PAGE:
“This is a direct threat to us,” Cornelison told his fellow council members. “It could yield two or more oil train through the Gorge each day.” The three-paragraph letter, to Oregon Public Utility Commission, joins similar opposition by the City of Portland, Multnomah County and others, and would be sent Tuesday morning to a hearing in Portland on the proposed sale. The city will attach a copy of its resolution opposing fossil fuel transport through the Gorge, passed in early 2016.
In Multnomah County’s letter, provided to the council, John Wasiutynski of the Sustainability Office states “the sale is not in the public interest because it will increase the risk of a major oil train disaster in Oregon, the results of which could include damage to life, property and/or the environment.”
Wasiutynski notes that “the derailment, explosion and fire in Mosier, Ore., just over a year ago demonstrate the dramatic impact and real risks that this industry poses to Oregon.”
Gladys Rivera was one of eight people to speak Monday in support of the WCP.
“I am a single mom, fully employed and I cannot afford to live in Hood River,” said Rivera, who has a double insight to the problem: her work at Providence Health is connecting clients to social services, and she sees the strain on families who cannot find or afford housing.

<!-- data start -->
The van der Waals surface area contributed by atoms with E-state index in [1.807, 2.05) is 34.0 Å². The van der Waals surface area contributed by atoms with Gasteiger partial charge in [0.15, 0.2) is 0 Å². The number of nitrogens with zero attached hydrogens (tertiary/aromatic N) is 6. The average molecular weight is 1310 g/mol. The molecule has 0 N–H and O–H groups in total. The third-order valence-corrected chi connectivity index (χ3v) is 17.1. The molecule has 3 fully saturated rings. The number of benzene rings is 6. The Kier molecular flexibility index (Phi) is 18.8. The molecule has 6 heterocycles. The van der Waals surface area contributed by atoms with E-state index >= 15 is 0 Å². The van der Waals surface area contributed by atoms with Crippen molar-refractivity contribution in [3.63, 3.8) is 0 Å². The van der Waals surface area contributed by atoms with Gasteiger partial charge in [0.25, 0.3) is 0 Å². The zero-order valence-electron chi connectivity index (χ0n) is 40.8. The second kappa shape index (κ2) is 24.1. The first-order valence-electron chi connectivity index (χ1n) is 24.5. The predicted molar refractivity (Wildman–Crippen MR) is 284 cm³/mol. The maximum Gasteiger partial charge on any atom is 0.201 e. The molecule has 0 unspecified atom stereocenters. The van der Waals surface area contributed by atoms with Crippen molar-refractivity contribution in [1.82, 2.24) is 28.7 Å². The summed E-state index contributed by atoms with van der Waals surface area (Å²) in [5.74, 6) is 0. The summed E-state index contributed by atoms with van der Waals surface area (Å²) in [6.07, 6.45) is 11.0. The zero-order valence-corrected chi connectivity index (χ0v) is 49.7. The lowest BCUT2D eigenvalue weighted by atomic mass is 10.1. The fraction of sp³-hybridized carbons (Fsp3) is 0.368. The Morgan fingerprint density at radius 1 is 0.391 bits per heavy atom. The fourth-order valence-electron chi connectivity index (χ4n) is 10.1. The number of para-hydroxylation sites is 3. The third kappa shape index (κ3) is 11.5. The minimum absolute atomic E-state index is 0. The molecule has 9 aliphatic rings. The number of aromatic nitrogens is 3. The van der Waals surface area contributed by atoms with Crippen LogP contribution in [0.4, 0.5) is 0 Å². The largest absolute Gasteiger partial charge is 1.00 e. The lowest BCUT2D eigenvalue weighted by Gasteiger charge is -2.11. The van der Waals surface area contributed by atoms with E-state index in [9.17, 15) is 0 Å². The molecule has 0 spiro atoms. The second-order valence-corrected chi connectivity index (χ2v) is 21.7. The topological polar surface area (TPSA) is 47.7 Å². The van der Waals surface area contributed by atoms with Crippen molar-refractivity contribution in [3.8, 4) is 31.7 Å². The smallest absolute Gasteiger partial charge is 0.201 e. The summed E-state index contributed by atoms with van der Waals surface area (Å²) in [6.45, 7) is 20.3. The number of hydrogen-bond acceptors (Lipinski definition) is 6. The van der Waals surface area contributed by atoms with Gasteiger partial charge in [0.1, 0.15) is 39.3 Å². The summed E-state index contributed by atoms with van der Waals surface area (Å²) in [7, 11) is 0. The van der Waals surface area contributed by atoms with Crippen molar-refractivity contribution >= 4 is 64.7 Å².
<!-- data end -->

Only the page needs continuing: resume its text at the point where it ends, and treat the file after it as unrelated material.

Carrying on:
Linda Maddox advocated sticking with existing zoning
“Think very carefully what you are doing,” Maddox said. “If you have lots of housing you have to have lots of jobs.”
Cindy Walbridge, city planning director, said of the WCP, “It is all based on facts that we don’t need to reinvent,” referring to the city’s 2015 Housing Needs Analysis and Building Needs Inventory, which formed the basis of the WCP.
She said senior planner Kevin Liburdy has prepared a new presentation for Wednesday’s PAC meeting.
“Everything is there, it is all threaded,” Walbridge said. “It’s all there to see and it’s not getting communicated.” She added, “maybe we need a community vision survey.”
“We’ve been building on this for a long time. I feel very passionate about it,” Walbridge said.
Guy Tauscher, a county resident, said “sometimes criticism is being leveled for the wrong reasons.
“I don’t think Hood River is going to be the same community. I think it’s going to be a better community,” he said.
His wife, Karin, an NDI employee, said, “I work with many families who can’t afford housing. I’d like for us to take care of how we do growth in Hood River, but also realize we do need more high density housing.”
Mark Thomas of Providence told the council, “Stick to your goals for affordability.
“We really need to continue to advocate for work force and affordable housing, as our regional Community Health Improvement Plan addresses the impact of affordable housing on peoples’ health.
“Our affection for this place is at risk,” Thomas said. “What we value most is not the scenic beauty or the recreational opportunities, as important as they are. It’s that sense of community we value in Hood River.”
He urged the council to “become curious of what the ingredients are: diversity in terms of socio-economic status.”